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Book Review: The Tenth Case by Joseph Teller

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The Tenth Case by Joseph Teller is a gripping courtroom drama for readers who love mysteries and legal thrillers. Teller’s debut novel centers around attorney Harrison J. Walker, known as “Jaywalker.” Although a bit of a cliché, the Jaywalker nickname is appropriate, as Jaywalker is known for playing fast and loose with the rules as well as the ladies. His propensity for recklessness gets him into trouble, earning him a three year suspension. He earns something of a reprieve, when he is permitted to complete ten of his pending cases before beginning his suspension.

Jaywalker’s tenth case is the murder trial of Samara Moss, a beautiful, apparently gold-digging young woman who is accused of murdering her wealthy husband. Accustomed to winning, Walker finds it increasingly difficult to defend his client, or to even believe in her innocence. He must not only find a way to defend her, but to resist the sexual tension between the two of them.

Despite the stereotypical reckless hero with the irreverent nickname, Jaywalker is an engaging character. He has his talents and his flaws, and also some personal demons that add depth to his character. Overall, he is a well-crafted character whose personality keeps the plot moving through the potentially slow portions of the book. Teller’s background as an attorney is evident, as much of the book takes place in the courtroom, and he walks the reader through numerous details of the trial, and through Jaywalker’s thoughts as he builds and tries his case. A couple of nice twists keep the story interesting.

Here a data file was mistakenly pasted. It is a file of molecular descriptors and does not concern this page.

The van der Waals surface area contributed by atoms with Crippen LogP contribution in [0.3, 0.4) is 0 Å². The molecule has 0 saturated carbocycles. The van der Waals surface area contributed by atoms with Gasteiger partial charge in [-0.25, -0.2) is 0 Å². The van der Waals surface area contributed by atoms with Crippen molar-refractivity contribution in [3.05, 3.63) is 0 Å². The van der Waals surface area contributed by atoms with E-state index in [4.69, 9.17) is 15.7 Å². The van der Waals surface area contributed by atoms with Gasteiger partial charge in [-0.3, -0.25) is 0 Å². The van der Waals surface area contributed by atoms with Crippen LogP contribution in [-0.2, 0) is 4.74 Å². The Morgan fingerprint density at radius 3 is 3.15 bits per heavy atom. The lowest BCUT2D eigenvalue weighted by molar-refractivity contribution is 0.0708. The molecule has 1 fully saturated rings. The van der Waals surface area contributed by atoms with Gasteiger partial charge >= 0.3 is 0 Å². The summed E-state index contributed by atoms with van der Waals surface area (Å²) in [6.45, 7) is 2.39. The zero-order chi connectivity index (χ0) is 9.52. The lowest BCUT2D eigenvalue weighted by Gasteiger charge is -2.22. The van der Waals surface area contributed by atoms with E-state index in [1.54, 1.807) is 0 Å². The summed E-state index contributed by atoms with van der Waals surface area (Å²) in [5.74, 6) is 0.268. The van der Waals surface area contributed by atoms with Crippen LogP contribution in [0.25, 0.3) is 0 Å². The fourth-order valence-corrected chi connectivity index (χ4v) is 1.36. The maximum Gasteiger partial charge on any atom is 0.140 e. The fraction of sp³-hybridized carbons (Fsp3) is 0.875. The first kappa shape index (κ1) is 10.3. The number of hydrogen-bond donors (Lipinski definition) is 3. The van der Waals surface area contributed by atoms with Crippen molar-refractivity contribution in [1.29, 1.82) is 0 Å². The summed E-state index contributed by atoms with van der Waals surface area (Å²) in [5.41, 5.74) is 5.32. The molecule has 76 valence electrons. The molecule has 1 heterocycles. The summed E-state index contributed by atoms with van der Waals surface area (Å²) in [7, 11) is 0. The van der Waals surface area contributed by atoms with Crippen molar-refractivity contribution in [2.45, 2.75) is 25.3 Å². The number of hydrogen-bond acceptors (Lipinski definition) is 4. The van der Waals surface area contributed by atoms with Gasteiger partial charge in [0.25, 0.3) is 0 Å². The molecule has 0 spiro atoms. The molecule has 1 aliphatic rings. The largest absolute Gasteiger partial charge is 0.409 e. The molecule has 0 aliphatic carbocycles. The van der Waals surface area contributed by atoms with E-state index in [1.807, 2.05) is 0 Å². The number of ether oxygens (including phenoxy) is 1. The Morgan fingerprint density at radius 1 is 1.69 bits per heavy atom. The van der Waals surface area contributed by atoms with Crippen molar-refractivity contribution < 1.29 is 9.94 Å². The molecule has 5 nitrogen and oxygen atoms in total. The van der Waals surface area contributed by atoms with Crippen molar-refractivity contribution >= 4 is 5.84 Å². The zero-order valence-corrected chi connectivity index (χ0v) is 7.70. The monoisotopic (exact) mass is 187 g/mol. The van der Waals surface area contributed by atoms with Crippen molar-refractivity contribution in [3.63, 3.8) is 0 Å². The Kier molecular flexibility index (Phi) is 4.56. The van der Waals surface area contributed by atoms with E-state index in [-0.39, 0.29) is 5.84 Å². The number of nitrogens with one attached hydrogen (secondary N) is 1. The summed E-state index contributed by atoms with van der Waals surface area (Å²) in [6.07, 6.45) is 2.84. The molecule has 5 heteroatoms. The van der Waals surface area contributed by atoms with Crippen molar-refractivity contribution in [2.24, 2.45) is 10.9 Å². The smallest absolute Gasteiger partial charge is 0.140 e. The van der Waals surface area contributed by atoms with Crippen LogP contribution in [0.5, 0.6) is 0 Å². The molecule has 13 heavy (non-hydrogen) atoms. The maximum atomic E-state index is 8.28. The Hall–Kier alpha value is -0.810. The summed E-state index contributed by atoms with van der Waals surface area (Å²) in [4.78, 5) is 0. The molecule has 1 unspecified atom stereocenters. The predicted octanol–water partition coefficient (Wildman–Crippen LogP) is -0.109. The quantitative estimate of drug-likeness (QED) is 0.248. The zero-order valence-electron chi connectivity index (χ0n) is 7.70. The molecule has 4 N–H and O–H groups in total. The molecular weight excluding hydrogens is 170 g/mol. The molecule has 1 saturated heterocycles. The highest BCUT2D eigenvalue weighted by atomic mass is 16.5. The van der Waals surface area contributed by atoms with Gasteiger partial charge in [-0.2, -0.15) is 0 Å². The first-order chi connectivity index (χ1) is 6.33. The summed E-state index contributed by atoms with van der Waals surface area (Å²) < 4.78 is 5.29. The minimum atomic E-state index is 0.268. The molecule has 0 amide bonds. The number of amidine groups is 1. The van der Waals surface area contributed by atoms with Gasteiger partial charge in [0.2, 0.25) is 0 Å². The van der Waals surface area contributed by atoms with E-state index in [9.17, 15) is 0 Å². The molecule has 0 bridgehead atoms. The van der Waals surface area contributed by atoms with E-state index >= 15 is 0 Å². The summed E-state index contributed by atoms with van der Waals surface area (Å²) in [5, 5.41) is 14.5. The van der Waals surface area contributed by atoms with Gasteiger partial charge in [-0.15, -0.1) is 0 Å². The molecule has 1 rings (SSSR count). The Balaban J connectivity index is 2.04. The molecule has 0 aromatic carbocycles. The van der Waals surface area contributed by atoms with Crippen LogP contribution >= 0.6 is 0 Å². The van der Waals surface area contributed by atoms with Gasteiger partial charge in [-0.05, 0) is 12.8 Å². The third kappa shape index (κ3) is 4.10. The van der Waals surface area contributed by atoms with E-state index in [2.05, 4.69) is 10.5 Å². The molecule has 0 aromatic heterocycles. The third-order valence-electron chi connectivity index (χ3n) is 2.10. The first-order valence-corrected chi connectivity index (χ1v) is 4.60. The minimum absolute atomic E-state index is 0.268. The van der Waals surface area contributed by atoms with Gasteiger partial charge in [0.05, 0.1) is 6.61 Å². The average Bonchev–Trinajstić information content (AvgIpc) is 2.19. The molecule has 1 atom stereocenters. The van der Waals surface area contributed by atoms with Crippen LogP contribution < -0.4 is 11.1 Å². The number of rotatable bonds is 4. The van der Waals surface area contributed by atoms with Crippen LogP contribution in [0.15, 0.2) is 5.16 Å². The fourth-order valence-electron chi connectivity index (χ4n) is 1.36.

The downsides of this book would be the occasional slowdowns when Teller almost lectures the reader on courtroom procedure. The character of Jaywalker, and the story itself are interesting enough to give the reader reason to keep reading, but this component could have been handled with a lighter touch. Teller’s writing style is easy to read, though not as accomplished as that of a more experienced novelist.

While this is not the type of thriller I typically review, the highly accessible writing style, engaging main character, and healthy dose of suspense make for an entertaining read, and it is a solid entry into the courtroom thriller genre. Fans of John Grisham will love The Tenth Case.

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  • Laur

    In contrast to one comment above, one of the best things about The Tenth Case IS the legal stuff.

    What I didn’t like were the several gratuitous political digs. Most readers, I suspect, aren’t appreciative of political propaganda. Nor in need.

    Given the critical look at the judicial system in the book, I am surprised that Teller didn’t take issue with the notion that a defense attorney’s job is to get his client off, rather than to make sure his client gets a vigorous, fair trial. I suppose that’s, “tellingly,” the Democrat view?